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Palmer v. Abraham

Court of Appeals of Ohio, Sixth District

July 12, 2013

Tina Palmer Appellee
v.
Joseph Abraham Appellant

Trial Court No. 10CV582H

Christopher Marcinko for appellant.

DECISION AND JUDGMENT

SINGER, P. J.

{¶ 1} Appellant appeals the judgment of the Ottawa County Court of Common Pleas overruling his objections and adopting a magistrate's decision to grant a civil stalking protective order. Appellee has not responded. Because we conclude that the trial court acted within its discretion when it overruled appellant's objections to the magistrate's decision, we affirm.

{¶ 2} On August 20, 2010, appellee, Tina Palmer, filed a petition seeking the issuance of a civil stalking protection order against her neighbor, appellant Joseph Abraham. Appellee alleged that appellant and his wife incessantly videotaped her family, including recording her 13-year-old boy and three and five year-old neighbor children jumping on a trampoline in the yard. According to appellee, appellant also accused her family of being drug dealers, made false statements about them to the dog warden, called them "white trash" and endangered their son on the road in front of the parties' houses. Appellee reported that appellant's behavior engendered fear and anxiety in her family, causing the children to lose friends, and appellee to lose sleep.

{¶ 3} On August 23, 2010, the trial court issued an ex parte protective order, prohibiting appellant from having contact with appellee's family pending a hearing on the petition before a magistrate. The hearing was originally set for August 30, 2010. The matter, however, was continued, with the hearing eventually commencing on November 16, 2010, with additional testimony on January 25 and March 21, 2011.

{¶ 4} After the hearing, the magistrate issued a decision, finding sufficient evidence that appellant had engaged in a pattern of conduct sufficient to cause mental distress to appellee "to the point that she requires medication." The magistrate extended the ex parte order to a full civil stalking protection order for a period of five years. On April 13, 2011, appellant filed objections to the magistrate's decision, complaining that the form of the order did not comply with the civil rules and asserting that appellant's acts did not amount to menacing by stalking and, therefore, could not be the basis for issuance of a civil protection order.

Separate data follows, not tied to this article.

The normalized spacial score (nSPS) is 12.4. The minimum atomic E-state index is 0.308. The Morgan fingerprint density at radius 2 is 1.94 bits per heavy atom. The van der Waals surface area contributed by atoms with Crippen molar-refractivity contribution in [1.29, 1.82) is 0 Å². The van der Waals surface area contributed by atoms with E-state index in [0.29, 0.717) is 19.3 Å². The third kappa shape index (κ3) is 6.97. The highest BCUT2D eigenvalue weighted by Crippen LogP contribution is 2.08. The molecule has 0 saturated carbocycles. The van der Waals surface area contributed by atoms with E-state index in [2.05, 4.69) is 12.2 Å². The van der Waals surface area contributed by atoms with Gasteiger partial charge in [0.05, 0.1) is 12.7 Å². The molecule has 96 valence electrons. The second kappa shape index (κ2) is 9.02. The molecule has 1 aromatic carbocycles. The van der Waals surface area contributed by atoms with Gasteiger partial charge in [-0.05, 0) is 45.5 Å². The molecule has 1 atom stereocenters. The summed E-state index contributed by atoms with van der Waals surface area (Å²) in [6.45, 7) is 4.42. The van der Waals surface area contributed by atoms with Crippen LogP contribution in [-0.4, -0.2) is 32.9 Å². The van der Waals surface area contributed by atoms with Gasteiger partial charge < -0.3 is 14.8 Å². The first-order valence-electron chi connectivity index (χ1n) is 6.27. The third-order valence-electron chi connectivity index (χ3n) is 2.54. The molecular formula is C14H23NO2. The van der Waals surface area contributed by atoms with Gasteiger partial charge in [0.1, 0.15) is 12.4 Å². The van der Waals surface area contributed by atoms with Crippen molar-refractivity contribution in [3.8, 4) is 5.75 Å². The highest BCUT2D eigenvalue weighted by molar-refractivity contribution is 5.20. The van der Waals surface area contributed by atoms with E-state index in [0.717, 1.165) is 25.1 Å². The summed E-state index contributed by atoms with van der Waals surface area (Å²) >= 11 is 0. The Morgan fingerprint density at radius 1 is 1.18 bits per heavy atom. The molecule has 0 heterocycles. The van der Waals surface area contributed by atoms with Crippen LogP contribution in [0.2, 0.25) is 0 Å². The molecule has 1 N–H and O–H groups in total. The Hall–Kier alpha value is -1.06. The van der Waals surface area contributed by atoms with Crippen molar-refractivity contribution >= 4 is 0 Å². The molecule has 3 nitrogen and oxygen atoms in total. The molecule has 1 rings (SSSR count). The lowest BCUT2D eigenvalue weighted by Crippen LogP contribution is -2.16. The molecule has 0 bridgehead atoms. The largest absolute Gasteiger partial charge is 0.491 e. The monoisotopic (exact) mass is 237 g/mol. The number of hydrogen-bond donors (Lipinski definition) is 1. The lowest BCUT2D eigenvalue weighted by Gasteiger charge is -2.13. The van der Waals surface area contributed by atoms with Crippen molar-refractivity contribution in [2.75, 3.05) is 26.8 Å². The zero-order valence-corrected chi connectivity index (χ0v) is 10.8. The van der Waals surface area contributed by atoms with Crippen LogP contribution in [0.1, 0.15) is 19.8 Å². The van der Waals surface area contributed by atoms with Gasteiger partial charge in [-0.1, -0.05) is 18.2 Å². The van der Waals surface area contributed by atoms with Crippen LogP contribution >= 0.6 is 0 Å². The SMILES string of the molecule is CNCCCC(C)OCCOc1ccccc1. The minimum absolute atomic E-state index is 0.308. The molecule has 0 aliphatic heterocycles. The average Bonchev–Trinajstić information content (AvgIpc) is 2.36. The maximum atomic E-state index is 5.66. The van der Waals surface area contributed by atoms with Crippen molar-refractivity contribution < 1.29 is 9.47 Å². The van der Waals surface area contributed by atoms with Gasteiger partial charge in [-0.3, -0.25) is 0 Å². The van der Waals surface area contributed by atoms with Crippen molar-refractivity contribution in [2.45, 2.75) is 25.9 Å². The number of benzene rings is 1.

{¶ 5} On November 11, 2011, the trial court overruled appellant's objections, concluding that appellant had shown no prejudice from the magistrate's failure to follow Civ.R. 53(D)(3)(iii). Moreover, the court found the magistrate's decision supported in the evidence and law. The court adopted the magistrate's decision. Appellant appealed this judgment, but this court dismissed the appeal because the judgment was not in compliance with Civ.R. 54(E). On remand, the court complied with the rule and this appeal followed.

{¶ 6} Appellant sets forth the following two assignments of error:

I. The magistrate in this matter erred in preparing a non-conforming magistrate's decision.
II. The Court abused its discretion and erred in unreasonably attributing the alleged mental distress of the Petitioner to any actionable conduct on the part of respondent, when the manifest weight of the evidence demonstrates no conduct which could reasonably be perceived as constituting Menacing By Stalking in the context of these proceedings. The lack of actionable conduct by the petitioner makes the issuance of a CPO against the manifest weight of the evidence.

Civ.R. 53(D)

{¶ 7} In his first assignment of error, appellant complains that the magistrate's decision fails to comply with the mandatory instructions of Civ.R. 53(D)(3)(a)(iii) that a magistrate's decision, "shall indicate conspicuously that a party shall not assign as error on appeal the court's adoption of any factual finding or legal conclusion, * * * unless the party timely and specifically objects to that factual finding or legal conclusion * * *."

{¶ 8} Appellant is correct, the magistrate's decision did not include the mandated caveat. Nonetheless, the trial court is correct; the absence of this warning did not operate to appellant's prejudice as he was not procedurally barred from assigning error. An appeals court may only reverse the decision of a trial court if it determines that the decision operated to the prejudice of the appellant. App.R. 12(B). Since the omission of ...


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